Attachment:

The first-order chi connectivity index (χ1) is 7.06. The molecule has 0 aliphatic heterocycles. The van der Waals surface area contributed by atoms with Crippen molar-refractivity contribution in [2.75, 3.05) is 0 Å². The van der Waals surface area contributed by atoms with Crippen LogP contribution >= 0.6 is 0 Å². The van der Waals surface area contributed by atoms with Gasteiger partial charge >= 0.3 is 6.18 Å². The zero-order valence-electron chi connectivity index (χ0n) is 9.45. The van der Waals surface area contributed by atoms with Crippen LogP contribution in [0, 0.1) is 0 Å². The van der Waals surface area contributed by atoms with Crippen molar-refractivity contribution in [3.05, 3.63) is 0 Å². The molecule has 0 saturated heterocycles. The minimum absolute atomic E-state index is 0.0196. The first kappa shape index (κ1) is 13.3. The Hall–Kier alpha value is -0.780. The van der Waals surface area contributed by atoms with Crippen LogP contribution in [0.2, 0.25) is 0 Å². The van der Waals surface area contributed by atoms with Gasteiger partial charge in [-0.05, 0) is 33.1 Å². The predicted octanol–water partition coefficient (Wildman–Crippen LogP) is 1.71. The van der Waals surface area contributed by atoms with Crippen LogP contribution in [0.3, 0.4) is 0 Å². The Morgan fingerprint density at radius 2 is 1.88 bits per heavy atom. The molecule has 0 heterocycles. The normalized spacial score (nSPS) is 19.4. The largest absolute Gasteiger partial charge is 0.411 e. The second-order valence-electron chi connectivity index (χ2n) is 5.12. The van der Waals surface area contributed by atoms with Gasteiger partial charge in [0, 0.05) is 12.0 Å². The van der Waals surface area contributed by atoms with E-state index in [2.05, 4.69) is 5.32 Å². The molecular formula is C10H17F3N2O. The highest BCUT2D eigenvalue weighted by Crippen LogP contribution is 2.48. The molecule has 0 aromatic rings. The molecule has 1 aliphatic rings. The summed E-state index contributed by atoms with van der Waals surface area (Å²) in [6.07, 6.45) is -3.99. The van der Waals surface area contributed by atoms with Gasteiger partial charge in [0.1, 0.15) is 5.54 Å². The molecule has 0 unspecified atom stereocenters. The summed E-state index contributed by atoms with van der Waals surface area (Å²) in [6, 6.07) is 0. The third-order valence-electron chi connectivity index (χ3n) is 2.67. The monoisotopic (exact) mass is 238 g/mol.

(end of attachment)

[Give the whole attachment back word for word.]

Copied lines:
The first-order chi connectivity index (χ1) is 7.06. The molecule has 0 aliphatic heterocycles. The van der Waals surface area contributed by atoms with Crippen molar-refractivity contribution in [2.75, 3.05) is 0 Å². The van der Waals surface area contributed by atoms with Crippen LogP contribution >= 0.6 is 0 Å². The van der Waals surface area contributed by atoms with Gasteiger partial charge >= 0.3 is 6.18 Å². The zero-order valence-electron chi connectivity index (χ0n) is 9.45. The van der Waals surface area contributed by atoms with Crippen LogP contribution in [0, 0.1) is 0 Å². The van der Waals surface area contributed by atoms with Crippen molar-refractivity contribution in [3.05, 3.63) is 0 Å². The molecule has 0 saturated heterocycles. The minimum absolute atomic E-state index is 0.0196. The first kappa shape index (κ1) is 13.3. The Hall–Kier alpha value is -0.780. The van der Waals surface area contributed by atoms with Crippen LogP contribution in [0.2, 0.25) is 0 Å². The van der Waals surface area contributed by atoms with Gasteiger partial charge in [-0.05, 0) is 33.1 Å². The predicted octanol–water partition coefficient (Wildman–Crippen LogP) is 1.71. The van der Waals surface area contributed by atoms with Crippen LogP contribution in [0.3, 0.4) is 0 Å². The Morgan fingerprint density at radius 2 is 1.88 bits per heavy atom. The molecule has 0 heterocycles. The normalized spacial score (nSPS) is 19.4. The largest absolute Gasteiger partial charge is 0.411 e. The second-order valence-electron chi connectivity index (χ2n) is 5.12. The van der Waals surface area contributed by atoms with Gasteiger partial charge in [0, 0.05) is 12.0 Å². The van der Waals surface area contributed by atoms with E-state index in [2.05, 4.69) is 5.32 Å². The molecular formula is C10H17F3N2O. The highest BCUT2D eigenvalue weighted by Crippen LogP contribution is 2.48. The molecule has 0 aromatic rings. The molecule has 1 aliphatic rings. The summed E-state index contributed by atoms with van der Waals surface area (Å²) in [6.07, 6.45) is -3.99. The van der Waals surface area contributed by atoms with Gasteiger partial charge in [0.1, 0.15) is 5.54 Å². The molecule has 0 unspecified atom stereocenters. The summed E-state index contributed by atoms with van der Waals surface area (Å²) in [6, 6.07) is 0. The third-order valence-electron chi connectivity index (χ3n) is 2.67. The monoisotopic (exact) mass is 238 g/mol.